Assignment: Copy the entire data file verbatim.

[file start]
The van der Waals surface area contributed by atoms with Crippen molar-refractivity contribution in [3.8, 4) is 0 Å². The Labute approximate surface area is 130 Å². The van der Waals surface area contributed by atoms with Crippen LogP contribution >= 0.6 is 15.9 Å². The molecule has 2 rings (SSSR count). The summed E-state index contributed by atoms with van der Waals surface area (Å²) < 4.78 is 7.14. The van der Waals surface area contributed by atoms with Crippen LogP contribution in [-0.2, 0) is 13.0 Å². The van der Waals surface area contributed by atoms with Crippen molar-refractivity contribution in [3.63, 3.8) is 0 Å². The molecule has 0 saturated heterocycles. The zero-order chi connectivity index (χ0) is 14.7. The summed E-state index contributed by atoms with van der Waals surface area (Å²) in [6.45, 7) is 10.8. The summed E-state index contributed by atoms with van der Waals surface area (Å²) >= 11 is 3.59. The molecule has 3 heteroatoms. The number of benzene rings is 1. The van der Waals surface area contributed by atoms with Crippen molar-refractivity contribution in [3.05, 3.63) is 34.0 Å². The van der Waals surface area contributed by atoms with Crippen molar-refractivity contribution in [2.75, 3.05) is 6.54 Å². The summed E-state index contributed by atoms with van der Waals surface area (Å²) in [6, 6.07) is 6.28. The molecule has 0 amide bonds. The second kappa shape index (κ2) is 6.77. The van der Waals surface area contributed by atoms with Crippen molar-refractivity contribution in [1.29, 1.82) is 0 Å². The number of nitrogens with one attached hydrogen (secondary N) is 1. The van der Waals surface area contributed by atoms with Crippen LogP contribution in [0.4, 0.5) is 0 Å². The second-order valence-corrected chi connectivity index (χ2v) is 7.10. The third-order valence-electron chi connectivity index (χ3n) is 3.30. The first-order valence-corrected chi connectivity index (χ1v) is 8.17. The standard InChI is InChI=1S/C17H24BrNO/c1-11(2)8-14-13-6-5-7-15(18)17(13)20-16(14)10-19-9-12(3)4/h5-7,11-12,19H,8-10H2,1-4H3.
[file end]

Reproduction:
The van der Waals surface area contributed by atoms with Crippen molar-refractivity contribution in [3.8, 4) is 0 Å². The Labute approximate surface area is 130 Å². The van der Waals surface area contributed by atoms with Crippen LogP contribution >= 0.6 is 15.9 Å². The molecule has 2 rings (SSSR count). The summed E-state index contributed by atoms with van der Waals surface area (Å²) < 4.78 is 7.14. The van der Waals surface area contributed by atoms with Crippen LogP contribution in [-0.2, 0) is 13.0 Å². The van der Waals surface area contributed by atoms with Crippen molar-refractivity contribution in [3.63, 3.8) is 0 Å². The molecule has 0 saturated heterocycles. The zero-order chi connectivity index (χ0) is 14.7. The summed E-state index contributed by atoms with van der Waals surface area (Å²) in [6.45, 7) is 10.8. The summed E-state index contributed by atoms with van der Waals surface area (Å²) >= 11 is 3.59. The molecule has 3 heteroatoms. The number of benzene rings is 1. The van der Waals surface area contributed by atoms with Crippen molar-refractivity contribution in [3.05, 3.63) is 34.0 Å². The van der Waals surface area contributed by atoms with Crippen molar-refractivity contribution in [2.75, 3.05) is 6.54 Å². The summed E-state index contributed by atoms with van der Waals surface area (Å²) in [6, 6.07) is 6.28. The molecule has 0 amide bonds. The second kappa shape index (κ2) is 6.77. The van der Waals surface area contributed by atoms with Crippen molar-refractivity contribution in [1.29, 1.82) is 0 Å². The number of nitrogens with one attached hydrogen (secondary N) is 1. The van der Waals surface area contributed by atoms with Crippen LogP contribution in [0.4, 0.5) is 0 Å². The second-order valence-corrected chi connectivity index (χ2v) is 7.10. The third-order valence-electron chi connectivity index (χ3n) is 3.30. The first-order valence-corrected chi connectivity index (χ1v) is 8.17. The standard InChI is InChI=1S/C17H24BrNO/c1-11(2)8-14-13-6-5-7-15(18)17(13)20-16(14)10-19-9-12(3)4/h5-7,11-12,19H,8-10H2,1-4H3.